VietNamNet Bridge – Y Ty Commune in Bat Xat District, in the northern province of Lao Cai, has become a new tourist destination for domestic and foreign visitors.
|Happy days: A Ho (third from left) with a group of tourists on top of Nhiu Co San Mountain. VNS Photos Cao Huong|
Many locals have been exploiting natural and cultural advantages to develop their business.
With agility and intelligence, 33-year-old Sung A Ho, a resident of Ngai Cho Village, was one of the first to offer a homestay service in the commune.
The first impression that people have of Ho is that of a friendly and frank man. Born into a poor family with eight children, he did not have the resources to go to school. He cannot read or write, but that has not stopped him from earning a stable living.
“My family used to be very poor,” he said. “We had to work on terraced rice and maize fields throughout the year. Sometimes when we did not have a good harvest, we had to eat cassava instead of rice or maize.”
The family did not have enough food all year round. Thus, none of his brothers and sisters knows how to read and write. Ho faced more difficulties when he got married 10 years ago.
Y Ty Commune is famous for its spectacular landscapes which attract many photographers and tourists.
A Ho met a tourist named Ngo Huy Hoa in 2014, who travelled to the area to take photographs. Hoa was the first person to inspire A Ho to offer tourism services.
Hoa told A Ho that the area had beautiful landscapes and interesting ethnic cultural features, but lacked accommodation. He advised A Ho to offer the service to improve his family’s income.
With the support of Hoa and some other friends, A Ho upgraded his house and other necessary facilities to offer homestays.
His business has welcomed guests for two years and brought A Ho an income of more than VND200 million (US$8,800).
“Homestay is much better than farming,” A Ho said. With the money, he re-invested and enlarged rooms besides improving other facilities.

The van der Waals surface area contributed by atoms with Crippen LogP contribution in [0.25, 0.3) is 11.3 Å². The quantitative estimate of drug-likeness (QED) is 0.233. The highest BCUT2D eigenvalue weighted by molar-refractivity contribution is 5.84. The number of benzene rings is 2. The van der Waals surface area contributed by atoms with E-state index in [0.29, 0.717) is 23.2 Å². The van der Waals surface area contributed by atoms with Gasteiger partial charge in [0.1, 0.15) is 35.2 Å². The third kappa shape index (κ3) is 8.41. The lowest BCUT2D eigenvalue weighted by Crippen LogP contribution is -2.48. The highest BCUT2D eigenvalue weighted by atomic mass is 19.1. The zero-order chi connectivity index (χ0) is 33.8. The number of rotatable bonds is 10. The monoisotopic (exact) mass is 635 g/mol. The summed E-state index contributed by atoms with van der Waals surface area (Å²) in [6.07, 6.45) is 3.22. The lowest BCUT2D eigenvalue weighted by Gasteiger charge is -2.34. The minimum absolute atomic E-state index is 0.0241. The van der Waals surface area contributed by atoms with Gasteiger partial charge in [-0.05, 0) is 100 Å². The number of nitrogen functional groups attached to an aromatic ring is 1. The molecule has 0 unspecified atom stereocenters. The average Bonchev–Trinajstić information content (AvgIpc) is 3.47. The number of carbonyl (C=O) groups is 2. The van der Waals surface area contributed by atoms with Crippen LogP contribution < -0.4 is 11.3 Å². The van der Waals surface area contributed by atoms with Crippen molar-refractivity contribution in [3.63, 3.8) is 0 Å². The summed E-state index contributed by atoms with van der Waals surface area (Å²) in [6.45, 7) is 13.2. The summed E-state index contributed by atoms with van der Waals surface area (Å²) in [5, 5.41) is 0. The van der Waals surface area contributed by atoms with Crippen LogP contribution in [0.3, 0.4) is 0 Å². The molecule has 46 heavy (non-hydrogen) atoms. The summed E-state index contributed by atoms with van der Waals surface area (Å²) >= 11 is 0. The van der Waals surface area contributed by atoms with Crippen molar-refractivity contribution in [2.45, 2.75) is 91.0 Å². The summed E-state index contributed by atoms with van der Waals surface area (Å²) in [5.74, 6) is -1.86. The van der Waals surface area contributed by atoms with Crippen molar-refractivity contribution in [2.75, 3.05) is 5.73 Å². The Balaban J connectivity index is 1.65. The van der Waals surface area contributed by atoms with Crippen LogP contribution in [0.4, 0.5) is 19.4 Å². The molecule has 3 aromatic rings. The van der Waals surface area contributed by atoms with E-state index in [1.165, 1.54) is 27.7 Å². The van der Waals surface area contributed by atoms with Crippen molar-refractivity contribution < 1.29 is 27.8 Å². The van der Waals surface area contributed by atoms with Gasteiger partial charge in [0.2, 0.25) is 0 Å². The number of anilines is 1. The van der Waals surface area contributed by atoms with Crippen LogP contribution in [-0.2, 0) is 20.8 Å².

|Through the mist: A Ho acts as a tour guide.
Back home: A group of tourists pose for a photo at A Ho’s homestay.
He has also encouraged other friends to run homestays to make a better income.
“At first, when I told them to offer homestays” A Ho said, “They said they were shy and could not do it as they had no money and could not speak the Kinh majority language.”
A Ho explained to them that Y Ty had beautiful landscapes and that was a huge advantage.
“If you don’t know you can learn,” he told them, “You should work hard and tourism services are rather simple.”
Seeing his success, his friends agreed to contribute money and open homestays in the neighbourhood.
“Many tourists have given me their opinion on how to provide better service,” he said.
Though he can’t read or write, A Ho knows how to talk to tourists and win their trust with his frankness.
A Ho Homestay has been a popular destination for tourists in Y Ty. At a reasonable VND50,000 a night per head together with other friendly services, tourists get the chance to eat, play and stay with locals.
“We like this homestay model as we can understand the culture and customs of local ethnic groups such as the Mong and Ha Nhi,” said Bui Thi Phuong, a tourist from Hai Phong City.
A Ho’s homestay can host up to 30 guests a night and it is always full on the weekends in winter and autumn — the ideal seasons for tourists to trek up the mountains and watch clouds and terraced rice fields. His house on an average receives 400-500 tourists per year.
Together with Bach Moc Luong Tu (Ly Quan San), Nhiu Co San and Muoi mountains, Lao Than Peak for the past two years has become a trekking destination for backpackers.
A Ho also offers a tour guide service. With his understanding of local geography, he has guided many teams to conquer peaks by the shortest and safest routes.
He and his friends have also offered overnight stop in tents on the way to Lao Than Peak at VND50,000 per head. He rents sleeping bags and sells food at the stops.
According to Hau A Sinh, chief of Y Ty Commune’s authorities, locals are now aware of the benefit of their services.
“However, many have received less success than they expected due to a lack of guidance. Sung A Ho’s initiative is a good example for locals to follow to eradicate poverty,” he said.
By Hong Ninh and Cao Huong